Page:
D05.3 Medals [reg 4.06(a)]

Date Published

According to s 43 of the Designs Act 2003 (Cth) and reg 4.06(a) of the Designs Regulations the Registrar must refuse certain designs, including ‘medals’.

The Macquarie dictionary defines a medal as:

'A flat piece of metal, usually in the shape of a disk, star, cross, or the like, bearing an inscription, device, etc, issued to commemorate a person, action or event, or given to serve as a reward for bravery, merit, or the like.'

The dictionary also defines a 'medallion' as being ‘a large medal’ [Note: medallion also has a distinct meaning in architecture, which is outside the concept of medals.]

Any design that is in respect of a ‘medal’ – whether or not it is called a medal or medallion – must be refused. It should be noted that medals may, or may not, have accompanying ribbons attached to them. The presence or absence of such ribbons does not alter the fact of it being a medal.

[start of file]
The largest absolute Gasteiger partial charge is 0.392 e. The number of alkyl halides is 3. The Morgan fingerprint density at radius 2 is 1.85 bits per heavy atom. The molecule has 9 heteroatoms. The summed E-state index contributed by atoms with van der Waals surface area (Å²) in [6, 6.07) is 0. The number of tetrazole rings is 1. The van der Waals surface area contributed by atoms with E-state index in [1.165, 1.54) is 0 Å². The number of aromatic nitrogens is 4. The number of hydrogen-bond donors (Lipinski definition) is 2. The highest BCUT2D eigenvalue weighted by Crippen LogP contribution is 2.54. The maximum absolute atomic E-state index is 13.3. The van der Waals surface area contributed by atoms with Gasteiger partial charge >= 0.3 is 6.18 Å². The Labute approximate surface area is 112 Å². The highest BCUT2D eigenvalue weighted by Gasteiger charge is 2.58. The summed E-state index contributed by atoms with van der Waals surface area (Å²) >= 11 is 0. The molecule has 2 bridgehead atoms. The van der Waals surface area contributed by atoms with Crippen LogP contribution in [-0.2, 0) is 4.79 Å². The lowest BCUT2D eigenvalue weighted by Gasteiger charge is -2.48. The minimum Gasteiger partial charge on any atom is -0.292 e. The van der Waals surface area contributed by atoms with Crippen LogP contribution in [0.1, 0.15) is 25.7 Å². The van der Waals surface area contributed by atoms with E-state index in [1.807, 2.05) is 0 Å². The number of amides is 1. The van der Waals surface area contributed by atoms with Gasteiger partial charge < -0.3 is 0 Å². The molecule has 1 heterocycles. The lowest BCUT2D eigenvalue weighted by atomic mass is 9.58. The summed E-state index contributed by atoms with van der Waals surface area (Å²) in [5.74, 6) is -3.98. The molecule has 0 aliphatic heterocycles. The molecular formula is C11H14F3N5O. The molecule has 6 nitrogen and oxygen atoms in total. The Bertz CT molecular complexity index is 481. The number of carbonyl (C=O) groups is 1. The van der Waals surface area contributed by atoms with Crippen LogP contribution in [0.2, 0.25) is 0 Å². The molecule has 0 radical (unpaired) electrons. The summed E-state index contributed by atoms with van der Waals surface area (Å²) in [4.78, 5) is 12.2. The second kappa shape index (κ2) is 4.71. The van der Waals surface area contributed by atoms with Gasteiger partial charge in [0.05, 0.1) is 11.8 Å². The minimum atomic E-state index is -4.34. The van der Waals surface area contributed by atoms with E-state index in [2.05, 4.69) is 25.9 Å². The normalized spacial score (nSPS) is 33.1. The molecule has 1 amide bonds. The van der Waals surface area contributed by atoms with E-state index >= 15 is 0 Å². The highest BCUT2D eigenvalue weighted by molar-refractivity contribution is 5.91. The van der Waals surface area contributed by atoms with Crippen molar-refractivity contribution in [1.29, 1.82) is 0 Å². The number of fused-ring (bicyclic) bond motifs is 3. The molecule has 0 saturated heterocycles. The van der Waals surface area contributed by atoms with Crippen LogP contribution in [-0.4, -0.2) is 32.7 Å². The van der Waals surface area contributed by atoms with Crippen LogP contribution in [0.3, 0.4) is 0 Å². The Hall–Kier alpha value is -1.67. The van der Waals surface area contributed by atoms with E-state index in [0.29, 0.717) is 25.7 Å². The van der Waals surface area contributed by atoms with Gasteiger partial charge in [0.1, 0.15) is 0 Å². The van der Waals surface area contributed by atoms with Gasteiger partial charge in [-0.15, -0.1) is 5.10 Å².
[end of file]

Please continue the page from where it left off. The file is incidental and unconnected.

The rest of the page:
The assessment of whether the design is in the class of medals is performed objectively. Thus where a design is referred to as being a medal, but on an objective assessment it is not a medal within the scope of reg 4.06(a), no ground of revocation exists under that provision. The only issue that arises is whether the identification of the design to which the product relates is adequate – and that is dealt with as for any other product.